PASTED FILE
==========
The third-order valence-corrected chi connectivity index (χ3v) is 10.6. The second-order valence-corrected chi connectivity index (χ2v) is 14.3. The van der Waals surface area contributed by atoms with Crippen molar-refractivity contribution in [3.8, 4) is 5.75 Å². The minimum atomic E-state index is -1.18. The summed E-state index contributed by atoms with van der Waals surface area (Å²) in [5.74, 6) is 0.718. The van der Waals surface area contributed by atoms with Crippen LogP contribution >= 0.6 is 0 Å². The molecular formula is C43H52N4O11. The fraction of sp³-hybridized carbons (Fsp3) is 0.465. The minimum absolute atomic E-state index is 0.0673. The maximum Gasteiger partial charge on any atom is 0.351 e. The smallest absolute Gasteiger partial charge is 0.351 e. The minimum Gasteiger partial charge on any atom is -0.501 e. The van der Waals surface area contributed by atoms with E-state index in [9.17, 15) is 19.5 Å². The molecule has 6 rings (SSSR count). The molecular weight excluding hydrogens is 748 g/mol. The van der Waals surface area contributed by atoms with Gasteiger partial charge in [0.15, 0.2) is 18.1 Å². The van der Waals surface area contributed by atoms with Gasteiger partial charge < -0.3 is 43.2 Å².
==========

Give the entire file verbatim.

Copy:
The third-order valence-corrected chi connectivity index (χ3v) is 10.6. The second-order valence-corrected chi connectivity index (χ2v) is 14.3. The van der Waals surface area contributed by atoms with Crippen molar-refractivity contribution in [3.8, 4) is 5.75 Å². The minimum atomic E-state index is -1.18. The summed E-state index contributed by atoms with van der Waals surface area (Å²) in [5.74, 6) is 0.718. The van der Waals surface area contributed by atoms with Crippen LogP contribution >= 0.6 is 0 Å². The molecular formula is C43H52N4O11. The fraction of sp³-hybridized carbons (Fsp3) is 0.465. The minimum absolute atomic E-state index is 0.0673. The maximum Gasteiger partial charge on any atom is 0.351 e. The smallest absolute Gasteiger partial charge is 0.351 e. The minimum Gasteiger partial charge on any atom is -0.501 e. The van der Waals surface area contributed by atoms with E-state index in [9.17, 15) is 19.5 Å². The molecule has 6 rings (SSSR count). The molecular weight excluding hydrogens is 748 g/mol. The van der Waals surface area contributed by atoms with Gasteiger partial charge in [0.15, 0.2) is 18.1 Å². The van der Waals surface area contributed by atoms with Gasteiger partial charge < -0.3 is 43.2 Å².